There is no reason to feel sympathy for Major League Baseball.
It is, being charitable, a venal colony.
They sit in front of senators and blithely claim they knew nothing about steroids. They were so, so shocked when they discovered some of the hulks in their teams’ employ might not have achieved their corporal mass naturally.
They really did think the home run race between Sammy Sosa and Mark McGuire was astoundingly kosher.
It might not have been? Well, you could blow them all down with a feather from a lapdancer’s brassiere.
One of Major League Baseball’s most recent wailings at the Wall of Shame was their lamentation that there are so few African-Americans left in the game.
Somehow, the thought of playing in the NBA, the NFL or even the streets seems preferable to a career in America’s Pastime.
Here’s one teeny suggestion why that might be.
There is an African-American player called Barry Bonds. He is quite old now, but he still managed to have a better on-base percentage than any other player last year.
This year, no team has chosen to make an offer for his services, because somehow the impression has been created that he was the only baseball player ever to have taken steroids.
(Not that this has actually ever been proved, of course. No one has produced, for example, receipts of EPO shipments to him, as allegedly were produced this week in the case of pitcher Roger Clemens.)
So hark at the true and sensitive words of Major League Baseball’s Executive Vice President of Labor Relations, Rob Manfred:
“I don’t evaluate players, but I think anybody who has watched the game understands that’s there’s a variety of factors surrounding this individual that might make the clubs hesitant.”
I could disqualify Mr. Manfred from holding important office by calling him, oh, I don’t know, a lawyer.
I could suggest that he represents an organization that is about as honest as a car salesman.
Which would have nothing to do with the fact that its Commissioner, Bud Selig, was, indeed, a car salesman.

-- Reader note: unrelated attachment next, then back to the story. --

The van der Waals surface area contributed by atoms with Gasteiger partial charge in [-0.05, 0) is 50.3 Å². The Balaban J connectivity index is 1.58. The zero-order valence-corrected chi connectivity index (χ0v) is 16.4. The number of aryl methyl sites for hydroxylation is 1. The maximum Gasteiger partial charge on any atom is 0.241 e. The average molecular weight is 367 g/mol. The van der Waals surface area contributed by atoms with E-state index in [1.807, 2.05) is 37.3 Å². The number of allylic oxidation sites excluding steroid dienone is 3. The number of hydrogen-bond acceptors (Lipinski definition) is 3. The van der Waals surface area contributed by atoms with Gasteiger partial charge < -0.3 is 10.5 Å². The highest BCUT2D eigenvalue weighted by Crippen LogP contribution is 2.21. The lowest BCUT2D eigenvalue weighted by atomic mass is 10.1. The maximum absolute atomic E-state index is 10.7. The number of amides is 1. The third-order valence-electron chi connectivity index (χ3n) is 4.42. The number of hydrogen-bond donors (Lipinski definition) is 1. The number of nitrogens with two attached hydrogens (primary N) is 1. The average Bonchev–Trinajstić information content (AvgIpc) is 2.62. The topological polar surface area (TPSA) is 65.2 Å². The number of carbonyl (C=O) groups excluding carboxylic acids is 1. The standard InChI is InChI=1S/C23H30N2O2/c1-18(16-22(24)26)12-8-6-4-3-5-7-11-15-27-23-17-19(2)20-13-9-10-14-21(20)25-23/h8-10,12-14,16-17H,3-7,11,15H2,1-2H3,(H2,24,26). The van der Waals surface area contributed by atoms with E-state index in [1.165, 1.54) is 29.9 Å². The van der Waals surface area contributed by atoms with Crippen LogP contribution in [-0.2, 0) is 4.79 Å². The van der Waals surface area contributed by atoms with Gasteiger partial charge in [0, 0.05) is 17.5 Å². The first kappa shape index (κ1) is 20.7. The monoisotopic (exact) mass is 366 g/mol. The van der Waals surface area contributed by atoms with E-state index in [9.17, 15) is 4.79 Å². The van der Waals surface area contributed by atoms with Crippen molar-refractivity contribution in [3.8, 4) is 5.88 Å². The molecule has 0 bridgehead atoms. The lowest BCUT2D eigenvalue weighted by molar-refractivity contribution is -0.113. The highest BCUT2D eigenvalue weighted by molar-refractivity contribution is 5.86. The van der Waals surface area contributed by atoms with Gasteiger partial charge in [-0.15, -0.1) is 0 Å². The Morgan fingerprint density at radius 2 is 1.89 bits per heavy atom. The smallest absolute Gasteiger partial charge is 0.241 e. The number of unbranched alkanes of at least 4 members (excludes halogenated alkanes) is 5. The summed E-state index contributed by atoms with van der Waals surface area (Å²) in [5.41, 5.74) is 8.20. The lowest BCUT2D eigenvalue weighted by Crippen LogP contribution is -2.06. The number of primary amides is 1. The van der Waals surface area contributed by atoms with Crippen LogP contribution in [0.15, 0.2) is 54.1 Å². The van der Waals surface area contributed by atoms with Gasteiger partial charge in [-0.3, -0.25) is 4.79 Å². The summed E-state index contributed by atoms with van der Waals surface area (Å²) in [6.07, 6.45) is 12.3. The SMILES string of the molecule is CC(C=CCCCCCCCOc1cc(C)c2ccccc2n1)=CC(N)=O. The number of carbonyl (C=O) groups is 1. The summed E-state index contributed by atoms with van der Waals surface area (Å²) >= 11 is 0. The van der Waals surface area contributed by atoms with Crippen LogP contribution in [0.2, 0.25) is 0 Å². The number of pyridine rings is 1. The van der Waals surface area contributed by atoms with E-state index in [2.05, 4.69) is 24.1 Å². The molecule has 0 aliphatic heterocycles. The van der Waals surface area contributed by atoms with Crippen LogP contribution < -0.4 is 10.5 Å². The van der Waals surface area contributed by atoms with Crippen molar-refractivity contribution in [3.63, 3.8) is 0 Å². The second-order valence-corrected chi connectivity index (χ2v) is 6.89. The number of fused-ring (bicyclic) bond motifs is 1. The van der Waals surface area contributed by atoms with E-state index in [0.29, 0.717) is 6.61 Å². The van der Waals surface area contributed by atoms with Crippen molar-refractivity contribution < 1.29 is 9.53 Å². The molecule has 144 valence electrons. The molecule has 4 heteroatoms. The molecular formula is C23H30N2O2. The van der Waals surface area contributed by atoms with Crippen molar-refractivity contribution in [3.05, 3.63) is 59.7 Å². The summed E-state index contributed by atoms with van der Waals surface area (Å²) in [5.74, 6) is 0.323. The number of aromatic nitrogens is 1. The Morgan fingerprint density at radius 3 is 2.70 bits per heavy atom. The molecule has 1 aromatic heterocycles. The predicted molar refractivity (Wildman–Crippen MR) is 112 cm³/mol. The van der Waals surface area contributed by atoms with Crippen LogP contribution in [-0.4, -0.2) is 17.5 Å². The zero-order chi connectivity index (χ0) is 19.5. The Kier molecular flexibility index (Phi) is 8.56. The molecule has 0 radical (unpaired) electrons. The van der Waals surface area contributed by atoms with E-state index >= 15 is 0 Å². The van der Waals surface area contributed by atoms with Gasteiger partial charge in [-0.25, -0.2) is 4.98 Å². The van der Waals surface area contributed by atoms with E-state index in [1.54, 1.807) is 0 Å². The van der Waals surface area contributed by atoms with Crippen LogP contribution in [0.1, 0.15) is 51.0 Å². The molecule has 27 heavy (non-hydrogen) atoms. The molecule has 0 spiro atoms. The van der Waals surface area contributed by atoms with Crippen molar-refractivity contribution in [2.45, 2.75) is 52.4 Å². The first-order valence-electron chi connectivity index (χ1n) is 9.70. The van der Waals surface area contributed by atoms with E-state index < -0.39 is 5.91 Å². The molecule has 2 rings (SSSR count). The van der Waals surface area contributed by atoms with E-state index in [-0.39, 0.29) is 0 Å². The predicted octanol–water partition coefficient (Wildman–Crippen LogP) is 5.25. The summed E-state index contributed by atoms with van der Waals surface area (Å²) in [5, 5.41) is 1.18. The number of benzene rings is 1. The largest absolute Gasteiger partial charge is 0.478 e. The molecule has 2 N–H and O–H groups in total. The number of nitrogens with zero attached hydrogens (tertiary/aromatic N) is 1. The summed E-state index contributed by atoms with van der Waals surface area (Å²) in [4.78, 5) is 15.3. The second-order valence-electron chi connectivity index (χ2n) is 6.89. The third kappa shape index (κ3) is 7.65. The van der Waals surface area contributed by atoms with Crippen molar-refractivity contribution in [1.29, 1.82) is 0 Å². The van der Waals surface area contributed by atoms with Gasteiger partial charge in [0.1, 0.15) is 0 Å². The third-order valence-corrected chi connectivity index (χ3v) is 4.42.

But what is the point?
Mr. Manfred has revealed himself in all his glory by referring to Barry Bonds as ‘this individual.’
Barry Bonds is someone on whose back and bat the San Francisco Giants built a stadium. And when they thought they had squeezed all they could out of him, all they left was one little plaque in left field that reminded those with perfect vision that he had broken the home run record.
By using the words ‘this individual’, Mr. Manfred showed a cynical, patronizing, spiteful nature, his spit suggesting that Barry Bonds was nothing more than a cypher, a felon, a slave, a piece of unwanted dirt.
He could have said ‘Barry Bonds’.
But why bother?
Mark McGuire, who happens not to be black (and the Pond recognizes this is not all about race, but still..), sat in front of a Senate hearing and paraded his ashamed self like the Naked Emperor in a bath house.
Would Mr. Manfred refer to him as ‘this individual’?
Of course not.
And baseball wonders why African-Americans don’t want to play baseball. Would it really have caused Mr. Manfred some waning of his dignity to refer to Barry Bonds in at least a vaguely respectful manner?
By calling him Barry Bonds, for example.
But no. This individual. A phrase taken straight from Law and Order re-runs.
Here’s a helpful thought.
For this phraseology alone, Mr. Manfred should be jettisoned to an individuality somewhere east of Kirkutsk.
Major League Baseball should say that just as it will not tolerate drugs, it will not tolerate disdainful statements about players or former players made by those who are supposed to be the guardians of what remains of the game’s integrity and universal appeal.
There must be some rule in Major League Baseball covering what one baseball person can say about another.
Let’s ask Major League Baseball’s Executive Vice-President of Labor Relations.
The Pond thanks thecarspy for his individualistic sensitivity.